The second Colorado Class ship at Pearl Harbor, the USS Maryland was moored inboard of the Oklahoma. Like the Tennessee, this protected her from the shallow water modified torpedoes. With only minimal damage from a pair of bomb strikes, she was at the Puget Sound Yard by the end of December, and by February of 1942 was fully repaired and modernized, in time for the battle of Midway.
However, as the battles of Pearl Harbor and Midway proved, the day of the battleship was over, and their role as lords of the ocean was at a decisive end. With the rest of the pre-war designs, the Maryland was mothballed at the end of the war, and was scrapped in 1959.
The sister ship of the Nevada, the Oklahoma had a long career, beginning from May 1916. On December 7th, she was moored outboard of the Maryland, again making her a target for the torpedo planes. In the early minutes of the attack, she took three torpedo hits in rapid succession, and begin to roll. Several more strikes soon followed, with perhaps as many as nine torpedoes hitting her port side. Within 12 minutes she had completely capsized, burying her masts and superstructure in the mud of the harbor.
Initially it was thought that the Oklahoma could be salvaged, though everybody involved knew that it would be a major job, and that other ships like the Nevada and California would be easier to get back in the fight. By July of 1942 it was time to begin. The first step was to right the ship, and this took months of work, with winches and structures constructed on Ford Island, and attached to the ship. By the time she was righted and the gaping holes in her port side examined, nobody was talking about repair. She was patched at her berth, refloated, and carefully escorted to dry dock. Her guns and superstructure were all salvaged by the navy, and her hulk was sold for scrap. Her damaged side gave way in a storm while she was under tow, and she sank 540 miles out of Hawaii in May of 1947.
The California was a Tennessee class ship, launched in 1919. Like the other ships docked in Pearl Harbor, she was caught unawares by the attack, but the California was even more worse off the other moored ships. In preparation for an inspection the following day, the watertight hatches that lead into the voids and fuel tanks were not latched, and some were fully open. These hatches lead into the areas that were designed to take the brunt of any torpedo attack. She took two torpedo hits in the attack, as well as a few bomb strikes and near misses. With her watertight integrity fatally compromised by the open hatches, despite three days of pumping and fighting to keep her afloat, by the 10th of December she was on the bottom, and her decks were awash.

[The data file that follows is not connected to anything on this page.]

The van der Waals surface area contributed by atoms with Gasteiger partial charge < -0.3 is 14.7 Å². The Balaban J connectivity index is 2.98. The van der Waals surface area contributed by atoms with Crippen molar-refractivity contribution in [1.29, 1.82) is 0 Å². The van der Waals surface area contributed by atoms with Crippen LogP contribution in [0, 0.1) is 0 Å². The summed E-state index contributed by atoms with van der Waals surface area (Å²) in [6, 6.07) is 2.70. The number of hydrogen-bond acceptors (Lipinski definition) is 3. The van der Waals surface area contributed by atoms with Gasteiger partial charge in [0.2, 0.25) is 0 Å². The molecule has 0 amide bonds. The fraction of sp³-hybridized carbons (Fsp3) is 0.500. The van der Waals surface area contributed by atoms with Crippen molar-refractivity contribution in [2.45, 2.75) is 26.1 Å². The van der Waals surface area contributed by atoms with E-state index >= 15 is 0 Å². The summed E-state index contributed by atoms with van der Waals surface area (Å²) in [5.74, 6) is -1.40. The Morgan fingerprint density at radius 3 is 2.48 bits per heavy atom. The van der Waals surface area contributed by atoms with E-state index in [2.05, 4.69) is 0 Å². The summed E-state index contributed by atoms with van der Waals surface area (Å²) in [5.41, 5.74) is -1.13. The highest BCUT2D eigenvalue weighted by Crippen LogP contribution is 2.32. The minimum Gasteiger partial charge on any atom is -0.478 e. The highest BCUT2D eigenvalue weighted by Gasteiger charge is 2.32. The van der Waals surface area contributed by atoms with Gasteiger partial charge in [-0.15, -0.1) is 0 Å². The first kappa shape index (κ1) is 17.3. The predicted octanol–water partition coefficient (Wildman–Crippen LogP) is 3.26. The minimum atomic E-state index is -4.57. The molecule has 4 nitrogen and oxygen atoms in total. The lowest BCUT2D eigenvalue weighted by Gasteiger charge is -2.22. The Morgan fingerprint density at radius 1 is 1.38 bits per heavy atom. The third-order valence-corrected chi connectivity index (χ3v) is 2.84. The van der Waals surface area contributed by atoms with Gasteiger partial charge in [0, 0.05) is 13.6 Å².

By March of 1942 California was patched and refloated, and by June she was ready to depart for the West Coast for permanent repair and upgrade. She was turned loose from the yard in January of 1944, and participated in the invasions of the Philippines and Okinawa. She too was mothballed in 1946, and then sold for scrap in 1959.
The lead ship of her class, the Pennsylvania was dry docked for routine repairs in December of 1941. She escaped relatively unscathed in the attack, though the two ships in the dock with her, the destroyers Cassin and Downes were devastated by bomb hits and fire. After the attack, the Pennsylvania's repairs were expedited, and she departed Hawaii on December 20th. She was further repaired in San Francisco that spring, and soon joined a force of battleships steaming off the west coast, protecting from any follow on Japanese Attack.
Soon after the battle of Midway, with a forward Japanese assault on the Mainland now very unlikely, she steamed into the Pacific. In the photo above, she leades the USS Colorado into the Philippines in January of 1945. Towards the end of the war she took a torpedo hit aft, and was heavily damaged. She was repaired, but the end was near, and nobody needed a damaged battleship. Like the Nevada, the Pennsylvania was use as an Atomic guinea pig at Bikini Atoll. After the tests she was towed to a nearby atoll, studied, and sunk.
From the 1600's to 1941 the Battleship was the lord of the sea. The more armor and guns a ship had, the more powerful she was. With the advent of the aircraft carrier, their primacy was ended forever. Ironically, the attack on Pearl Harbor achieved it's goal, the battleships of the pacific fleet were all damaged or sunk, many would return to war but years after the attack. However, by missing the US carriers, a new kind of decisive battle would be fought, not with big guns but with dive bombers and torpedo planes.